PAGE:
If the correct level of weight has been chosen, fatigue will set in within 10 to 20 reps, to the point that the shoulders can no longer be lifted off the bench.  When that point is reached, put the weights down and perform normal, un-weighted crunches for the remainder of the session.  Don't let the "die-hards" continue with lighter weight -- excessive crunches like this can cause sore lower backs - remind them that you want them back in your class, uninjured!

The most intense form of this is to simply perform positions 1 and 2.  The triceps extensions and full sits are things you can do to add some variety.

Options for Less-Experienced Classes
You may replace the heavier weights with a single, lighter dumbbell, perhaps held in one hand while the other hand supports the neck and cervical spine.  An ExerTube or Dynaband may be passed under the bench, over the shoulders, and held just above the collarbone with one hand, in place of the weights.  Adjust the exercise appropriately to the fitness level of your class, and to explain and demonstrate modifications!

Get 'Em While They're Hot!
The muscles, that is.  Before you let your clients continue on to the next step, have them stretch.  I use the words, "Stretch it out, long legs, long arms.  Draw your abs in tight.  Now, relax and take a deep breath!  Reach out a little further, now let it out and stretch one more time..."  Have them hold the stretch for 15 to 30 seconds, for best effect.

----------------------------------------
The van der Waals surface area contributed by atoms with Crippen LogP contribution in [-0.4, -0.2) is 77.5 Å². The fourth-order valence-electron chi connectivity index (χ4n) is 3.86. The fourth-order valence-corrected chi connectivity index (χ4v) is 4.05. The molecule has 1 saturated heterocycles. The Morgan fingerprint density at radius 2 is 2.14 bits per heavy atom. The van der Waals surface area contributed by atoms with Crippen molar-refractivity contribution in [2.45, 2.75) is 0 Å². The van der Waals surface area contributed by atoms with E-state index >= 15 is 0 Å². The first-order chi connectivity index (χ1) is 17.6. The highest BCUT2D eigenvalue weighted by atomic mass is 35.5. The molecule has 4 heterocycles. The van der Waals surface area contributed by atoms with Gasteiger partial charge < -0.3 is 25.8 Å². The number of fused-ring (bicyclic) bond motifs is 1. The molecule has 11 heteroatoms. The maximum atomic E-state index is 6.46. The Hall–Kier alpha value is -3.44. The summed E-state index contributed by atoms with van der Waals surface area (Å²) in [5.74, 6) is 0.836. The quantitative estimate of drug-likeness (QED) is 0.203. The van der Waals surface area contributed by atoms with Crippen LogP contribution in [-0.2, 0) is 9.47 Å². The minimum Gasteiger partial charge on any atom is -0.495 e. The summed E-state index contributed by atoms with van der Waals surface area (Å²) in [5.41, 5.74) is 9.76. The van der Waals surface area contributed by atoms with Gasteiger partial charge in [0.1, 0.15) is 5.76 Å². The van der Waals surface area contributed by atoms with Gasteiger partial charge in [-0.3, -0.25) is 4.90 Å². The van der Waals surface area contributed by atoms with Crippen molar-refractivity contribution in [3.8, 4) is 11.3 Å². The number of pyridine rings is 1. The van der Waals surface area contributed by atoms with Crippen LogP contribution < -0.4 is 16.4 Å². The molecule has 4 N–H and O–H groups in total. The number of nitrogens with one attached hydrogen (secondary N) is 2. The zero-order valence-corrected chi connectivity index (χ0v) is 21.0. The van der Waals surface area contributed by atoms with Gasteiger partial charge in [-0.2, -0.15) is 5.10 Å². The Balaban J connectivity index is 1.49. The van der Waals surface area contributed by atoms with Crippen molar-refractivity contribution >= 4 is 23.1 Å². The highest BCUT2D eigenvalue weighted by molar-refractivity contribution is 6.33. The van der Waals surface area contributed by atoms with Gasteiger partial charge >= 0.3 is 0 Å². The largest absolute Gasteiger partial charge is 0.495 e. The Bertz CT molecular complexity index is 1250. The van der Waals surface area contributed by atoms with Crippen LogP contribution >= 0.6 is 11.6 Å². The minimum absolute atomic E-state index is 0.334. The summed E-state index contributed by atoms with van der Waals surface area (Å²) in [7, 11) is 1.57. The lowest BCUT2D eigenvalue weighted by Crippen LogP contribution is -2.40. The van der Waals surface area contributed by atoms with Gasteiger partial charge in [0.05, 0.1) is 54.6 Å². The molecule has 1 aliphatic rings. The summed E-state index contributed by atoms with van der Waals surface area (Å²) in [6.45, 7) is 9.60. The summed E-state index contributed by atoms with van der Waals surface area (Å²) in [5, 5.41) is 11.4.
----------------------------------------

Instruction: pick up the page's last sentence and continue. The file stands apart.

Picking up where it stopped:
Soreness?  You Bet!
The "Abs From Hell" protocol will cause DOMS (Delayed Onset Muscle Soreness) in the regions of the Rectus Abdominis, near both the upper and lower attachments, particularly the upper, just under the sternum and ribs.  Be sure to tell your class to expect it, because the first time it happens, it can be quite disconcerting!

Opposing Muscle Groups:
Since we're working the abs through full ROM, and using resistance at a high percentage of 1RM to ensure hitting the FT fiber, it's a good idea to also work the Erector Spinae.  I suggest bent-over deadlifts, using the same weight you used for the crunches.  Don't overdo it -- 5 or 6 reps are probably quite enough.  Be absolutely certain that your clients use proper form for this one, and that none of them have any type of chronic back disability.  If you're not certain, lose the weights and use resistance tubing, or nothing at all.